Albeit, the data is a little depressing, but still very necessary.

  • FlowingData Gets an Overhaul and a Facelift

    Posted to Site News

    FlowingData LogoYou've probably already noticed (unless you're subscribed to the feed), but FlowingData now has a brand new look and feel. It started with a tweak, and then I just got carried away. I think it took a turn for the best though. Some of the changes include a new logo, featured articles, and more focus on visualization.  Continue Reading 

  • Going Beyond Collaborative Visual Analytics with Statistics

    Jeffrey Heer et al. writes in Design Considerations for Collaborative Visual Analytics about a couple of models for social visualization -- information visualization reference model and the sensemaking model. The former is a simpler, more straightforward model starting with raw data -> processed data -> visual structures -> actual visualization; while the latter is a bit more complicated with similar stages but with feedback loops. My main reflections weren't so much with the ideas proposed by the paper. Rather, I'm more interested in what was not mentioned -- not only in this paper but in other social data analysis papers.

     Continue Reading 

  • A Primer on Information and Data Visualization

    Posted to Data Art

    On We Make Money Not Art is a summary of Jose-Luis's talk on some of the history of visualizing data and some more modern pieces.

    It begins with Charles Joseph Minard's march of Napoleon and then onto John Snow's cholera map, both of which were made ever so popular by Tufte. By now, if you've cracked open an infovis book, you've seen both.

    Moving on to more modern stuff, there's The Dumpster, 10x10, Listening Post among some other interesting pieces. If you're new to visualization, it's a good "intro to vis" post. If you've been around for a while, you've probably seen most of the examples, but there might be a couple you haven't.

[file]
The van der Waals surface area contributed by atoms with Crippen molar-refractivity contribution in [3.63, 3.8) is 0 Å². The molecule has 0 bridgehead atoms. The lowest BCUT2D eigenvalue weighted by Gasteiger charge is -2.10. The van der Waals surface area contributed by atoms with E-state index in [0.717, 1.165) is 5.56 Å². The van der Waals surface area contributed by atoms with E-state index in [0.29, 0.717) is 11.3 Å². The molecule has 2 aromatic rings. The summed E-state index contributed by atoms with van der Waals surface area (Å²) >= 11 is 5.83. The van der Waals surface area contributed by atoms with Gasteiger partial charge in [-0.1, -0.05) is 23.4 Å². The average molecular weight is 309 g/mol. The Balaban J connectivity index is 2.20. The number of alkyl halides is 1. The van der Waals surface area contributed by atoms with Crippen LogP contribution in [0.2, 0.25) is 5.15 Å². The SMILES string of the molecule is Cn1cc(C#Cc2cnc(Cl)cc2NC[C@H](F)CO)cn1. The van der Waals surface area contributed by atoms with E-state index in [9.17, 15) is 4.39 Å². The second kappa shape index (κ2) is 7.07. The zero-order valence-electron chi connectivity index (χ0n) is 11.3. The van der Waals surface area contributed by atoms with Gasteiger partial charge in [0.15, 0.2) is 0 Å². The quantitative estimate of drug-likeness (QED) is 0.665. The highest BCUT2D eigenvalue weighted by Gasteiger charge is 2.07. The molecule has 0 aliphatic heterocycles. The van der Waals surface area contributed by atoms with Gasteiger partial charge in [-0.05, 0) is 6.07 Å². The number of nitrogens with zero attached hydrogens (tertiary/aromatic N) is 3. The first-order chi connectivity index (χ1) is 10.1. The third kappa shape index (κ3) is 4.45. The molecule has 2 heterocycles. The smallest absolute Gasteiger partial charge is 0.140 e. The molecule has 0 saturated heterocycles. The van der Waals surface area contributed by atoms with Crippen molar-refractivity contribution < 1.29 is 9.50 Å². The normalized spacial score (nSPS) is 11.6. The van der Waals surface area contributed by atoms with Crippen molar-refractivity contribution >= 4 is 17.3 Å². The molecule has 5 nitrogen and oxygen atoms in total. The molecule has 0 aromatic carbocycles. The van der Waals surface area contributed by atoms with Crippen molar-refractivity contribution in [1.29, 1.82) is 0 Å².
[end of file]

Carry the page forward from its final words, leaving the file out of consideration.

On a semi-related note, there's also an interview with Miguel on WMMNA discussing our humanflows project. Thanks, Regine!

  • New Hampshire Graphic from The Times

    This graphic is from The New York Times graphics department. It matches the FlowingData colors. That is all. Oh, and it's excellent, but that's a given, right? Note the use of each bar's two dimensions.

  • 8 Reasons Why I Do Not Like Data360

    Posted to Visualization

    Data360 is a social data site similar to Swivel and Many Eyes but without any of the bells and whistles. It markets itself as a site designed for

    • organizational reporting
    • intelligence databases, and
    • collaborative analysis

    Unfortunately, Data360 fails in the above three categories, and here are my 8 reasons why.  Continue Reading 

  • Organizing Your Music Visually

    Posted to Software

    I'm not a music downloading monster like some, so I personally haven't had any problems organizing and finding my music. However, for those who are downloading music every day (legally, I hope), I can imagine your music collection is getting quite out of hand. You probably can't even remember what songs and albums you've downloaded over the past two years. What's that High School Musical album doing there?